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How to Onboard: Skip the Drawing Board, Repurpose Open Enrollment Benefits Communications for New Hires

Lauryn Nosek

Lauryn Nosek

Open enrollment is a stressful and exhausting time but the light at the end of the tunnel is getting closer. You might not want to hurry into the light just yet, though. While the details of employee benefits are still fresh in your mind, it’s a great time to review your onboarding materials and communications. While most information is the same, the approach to communicating it is different. Organizing and prioritizing that information is daunting but starting with employee benefits now will give you a solid foundation upon which to build the rest of your new-hire communications and, in many ways, that’s the toughest part. First thing to do is take off the seasoned-employee open enrollment goggles and look at what you have through the eyes of a recent recruit. What information is specific to open enrollment and what applies to new employees too?

Cut What You Don’t Need

• Open Enrollment Dates – An obvious cut is the specific window for open enrollment.

• What’s New, What’s Changed – You won’t need information on changes from last year’s offerings or which programs are new additions. They won’t be newer than these employees.

• Check Dates and Deadlines – Deadlines for incentives like those associated with wellness programs need to be adjusted or cut. Some, like monthly premium reductions for completing a biometric screening, might still apply but the language may need tweaking.

• How to Enroll – Do you use a benefits portal for open enrollment? Current employees already have accounts and only need a refresher on logging in and navigation, while newcomers will need more instruction.

Add and Expand in Other Relevant Areas

In the case of new hires, you’re more likely to have areas of your employee benefits communications to expand rather than cut.

• General Education – Always assume newbies need more education. Don’t rely on giving just the specifics of plan options—those are pretty intimidating on their own. Provide overviews and definitions if you can. There’s no universal level of prior knowledge, so you can’t assume they know how HDHPs work or what the differences are between FSAs and HSAs. Millennials make up a growing portion of the workforce and many have little experience with the world of benefits. They’re looking for clear and thorough communications that go beyond benefits guides.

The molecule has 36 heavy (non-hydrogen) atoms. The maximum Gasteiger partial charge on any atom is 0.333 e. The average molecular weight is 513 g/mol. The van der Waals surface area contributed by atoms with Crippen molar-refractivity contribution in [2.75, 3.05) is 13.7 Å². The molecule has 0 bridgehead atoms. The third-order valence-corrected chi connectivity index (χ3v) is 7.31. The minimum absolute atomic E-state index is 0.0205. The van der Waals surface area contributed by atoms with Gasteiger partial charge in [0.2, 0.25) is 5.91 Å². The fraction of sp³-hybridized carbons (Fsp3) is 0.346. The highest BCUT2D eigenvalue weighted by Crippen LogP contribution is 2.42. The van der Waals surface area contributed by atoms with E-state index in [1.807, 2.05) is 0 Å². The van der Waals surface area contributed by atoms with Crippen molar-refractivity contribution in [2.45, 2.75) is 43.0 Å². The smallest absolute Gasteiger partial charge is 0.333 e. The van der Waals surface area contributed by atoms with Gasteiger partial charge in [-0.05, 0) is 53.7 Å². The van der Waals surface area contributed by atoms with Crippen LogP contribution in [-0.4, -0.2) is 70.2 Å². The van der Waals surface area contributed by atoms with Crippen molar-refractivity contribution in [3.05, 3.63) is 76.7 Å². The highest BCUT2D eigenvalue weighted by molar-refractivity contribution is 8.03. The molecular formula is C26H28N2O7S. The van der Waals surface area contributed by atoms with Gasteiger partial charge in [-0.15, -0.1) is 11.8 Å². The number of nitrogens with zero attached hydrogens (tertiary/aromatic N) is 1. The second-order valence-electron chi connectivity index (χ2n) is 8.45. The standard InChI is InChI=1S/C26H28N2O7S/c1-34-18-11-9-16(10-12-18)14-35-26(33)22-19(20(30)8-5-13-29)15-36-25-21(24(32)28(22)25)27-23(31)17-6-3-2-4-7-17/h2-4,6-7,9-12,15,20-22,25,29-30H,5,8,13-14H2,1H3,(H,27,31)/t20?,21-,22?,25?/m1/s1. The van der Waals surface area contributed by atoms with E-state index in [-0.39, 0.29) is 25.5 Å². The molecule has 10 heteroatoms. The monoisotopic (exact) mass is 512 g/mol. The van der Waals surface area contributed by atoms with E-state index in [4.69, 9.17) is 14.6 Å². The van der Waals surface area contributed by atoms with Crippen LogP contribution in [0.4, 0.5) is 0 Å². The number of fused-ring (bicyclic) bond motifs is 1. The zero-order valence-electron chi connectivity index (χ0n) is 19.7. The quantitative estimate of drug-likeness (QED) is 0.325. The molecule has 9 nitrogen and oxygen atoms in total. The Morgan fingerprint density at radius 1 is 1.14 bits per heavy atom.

• How to Enroll – New hires need to enroll in healthcare plans and voluntary benefits from start to finish. Your job here should be simple if tedious. In addition to step-by-step instructions, you could provide an FAQ sheet answering questions like: Is there additional paperwork they need to fill out? How long will processing their enrollment take and how does that affect when they can begin accessing their benefits?

• Resources – Resources are one thing where almost everything from your open enrollment communications can carry over for new employees. All those benefits guides, links to the enrollment portals, and contact lists will need only minimal changes. But there’s probably other information you need from these employees that can easily be rolled into benefits communications, like forms for emergency contact information and other medical conditions like allergies. They’ll appreciate dealing with all their medical information at once.

Over the coming months, we’ll be looking at the many considerations that go into new hire communications in this How to Onboard article series. We’ll continue with a look at what to do with your repurposed employee benefits messaging in the next installment, so stay tuned for that.

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